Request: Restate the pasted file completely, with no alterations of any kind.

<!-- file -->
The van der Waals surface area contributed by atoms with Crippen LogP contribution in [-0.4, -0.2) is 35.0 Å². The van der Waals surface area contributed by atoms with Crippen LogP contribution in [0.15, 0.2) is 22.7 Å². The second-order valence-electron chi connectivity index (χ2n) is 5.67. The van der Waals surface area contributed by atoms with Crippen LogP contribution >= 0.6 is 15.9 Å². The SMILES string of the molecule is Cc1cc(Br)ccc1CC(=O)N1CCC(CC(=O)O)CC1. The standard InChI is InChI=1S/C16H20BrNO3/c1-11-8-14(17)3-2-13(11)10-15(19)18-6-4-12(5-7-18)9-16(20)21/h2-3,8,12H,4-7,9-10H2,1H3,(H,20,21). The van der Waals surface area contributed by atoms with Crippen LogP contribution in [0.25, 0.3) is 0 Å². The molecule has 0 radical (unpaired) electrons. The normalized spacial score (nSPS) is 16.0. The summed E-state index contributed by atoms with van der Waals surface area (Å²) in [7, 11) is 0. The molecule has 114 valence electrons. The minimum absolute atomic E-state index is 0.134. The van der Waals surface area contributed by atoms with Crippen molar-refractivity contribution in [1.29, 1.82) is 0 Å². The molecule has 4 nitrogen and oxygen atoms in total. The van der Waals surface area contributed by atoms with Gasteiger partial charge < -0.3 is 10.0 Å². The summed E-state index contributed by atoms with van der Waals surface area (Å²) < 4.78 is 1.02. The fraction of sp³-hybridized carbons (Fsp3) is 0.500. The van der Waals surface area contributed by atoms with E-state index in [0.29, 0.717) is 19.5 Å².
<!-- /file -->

The van der Waals surface area contributed by atoms with Crippen LogP contribution in [-0.4, -0.2) is 35.0 Å². The van der Waals surface area contributed by atoms with Crippen LogP contribution in [0.15, 0.2) is 22.7 Å². The second-order valence-electron chi connectivity index (χ2n) is 5.67. The van der Waals surface area contributed by atoms with Crippen LogP contribution >= 0.6 is 15.9 Å². The SMILES string of the molecule is Cc1cc(Br)ccc1CC(=O)N1CCC(CC(=O)O)CC1. The standard InChI is InChI=1S/C16H20BrNO3/c1-11-8-14(17)3-2-13(11)10-15(19)18-6-4-12(5-7-18)9-16(20)21/h2-3,8,12H,4-7,9-10H2,1H3,(H,20,21). The van der Waals surface area contributed by atoms with Crippen LogP contribution in [0.25, 0.3) is 0 Å². The molecule has 0 radical (unpaired) electrons. The normalized spacial score (nSPS) is 16.0. The summed E-state index contributed by atoms with van der Waals surface area (Å²) in [7, 11) is 0. The molecule has 114 valence electrons. The minimum absolute atomic E-state index is 0.134. The van der Waals surface area contributed by atoms with Crippen molar-refractivity contribution in [1.29, 1.82) is 0 Å². The molecule has 4 nitrogen and oxygen atoms in total. The van der Waals surface area contributed by atoms with Gasteiger partial charge < -0.3 is 10.0 Å². The summed E-state index contributed by atoms with van der Waals surface area (Å²) < 4.78 is 1.02. The fraction of sp³-hybridized carbons (Fsp3) is 0.500. The van der Waals surface area contributed by atoms with E-state index in [0.29, 0.717) is 19.5 Å².